My baby died two months ago tonight.

I still can’t believe that. I am still waiting to wake up. I still get involved with something, forget for awhile and then crash back into the truth of that. I still awake and savor the few moments before I remember.

Today, I saw the name “Lyle” and thought, “Hey! We haven’t thought of naming the baby Lyle. I should tell Danny. . .”

Today, the pedicurist said “Are you pregnant?” and I said “No.” And she said, “Oh, the way you were touching your belly. . .” and trailed off.

Today, I got an iced coffee and rested it on my belly as I drove like I did with a baby in there. I noticed and I just left it there.

Today, I thought “It will be so uncomfortable to nurse this summer in this heat.”

Without having my baby to hold and nurse and care for, I sometimes forget that he came out. I am sometimes still waiting for him to arrive. I sometimes have the bliss of forgetting and have a moment of planning or considering names again or wondering what it will be like to have two children to take care of at once.

At times, his absence is surreal.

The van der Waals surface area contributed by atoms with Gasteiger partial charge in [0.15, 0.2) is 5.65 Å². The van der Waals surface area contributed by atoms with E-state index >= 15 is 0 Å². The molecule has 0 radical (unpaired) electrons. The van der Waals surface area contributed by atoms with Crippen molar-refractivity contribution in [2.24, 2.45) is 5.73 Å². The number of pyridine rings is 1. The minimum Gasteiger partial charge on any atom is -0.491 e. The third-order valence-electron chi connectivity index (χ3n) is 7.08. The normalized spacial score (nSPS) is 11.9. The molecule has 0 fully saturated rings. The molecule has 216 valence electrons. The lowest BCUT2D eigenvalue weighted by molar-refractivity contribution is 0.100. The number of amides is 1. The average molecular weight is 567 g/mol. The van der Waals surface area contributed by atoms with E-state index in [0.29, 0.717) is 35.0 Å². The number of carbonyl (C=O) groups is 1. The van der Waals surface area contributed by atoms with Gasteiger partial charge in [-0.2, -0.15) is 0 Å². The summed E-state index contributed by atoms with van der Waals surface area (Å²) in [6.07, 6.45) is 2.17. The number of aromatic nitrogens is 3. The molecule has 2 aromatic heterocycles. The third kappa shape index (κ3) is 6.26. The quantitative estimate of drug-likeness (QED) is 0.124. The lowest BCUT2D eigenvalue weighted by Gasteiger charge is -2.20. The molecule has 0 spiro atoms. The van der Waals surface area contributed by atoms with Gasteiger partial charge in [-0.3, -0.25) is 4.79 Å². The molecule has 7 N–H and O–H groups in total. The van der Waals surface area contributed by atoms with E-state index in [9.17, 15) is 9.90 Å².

At times, his absence is all too real.

And I protest. I seemingly cannot stop protesting that this is happening. I cannot stop knowing that he was born already and that he is now dead. I rail against it in my mind almost constantly. I drive with an empty seat. I sleep next to an empty space where the co-sleeper would be. I dress my daughter from a closet with an empty shelf where diapers and baby supplies were. There is an empty drawer in my dresser as I’d made room for him and can’t remember what filled it before that. I am constantly aware of his absence. He would always be with me these days and he still is, except in the form of emptiness, of space, of absence. Except in the worst possible form. And there is a part of my mind that refuses to accept this. That is still holding out hope.

I have spent a lot of time learning to accept “what is”, making a practice of not fighting what is happening, and this has made my life easier, more enjoyable, even happy. This I will not accept. I seemingly cannot accept it. I will continue to protest, like a child, despite having no possibility of a do-over, a second chance. I know why people believe in parallel universes because, sometimes, I can literally feel us there, in some other awareness, all together, loving our new baby, struggling with the new challenges, time stopping in those moments of pure joy only a newborn human can bring. Sometimes, I can close my eyes and almost feel him in my arms. Sometimes, I hear the beginning of a crow call or a cat’s emphatic meow and just for a moment, I hear my baby crying for me. Just for a moment, he is there. And then, he is gone again.

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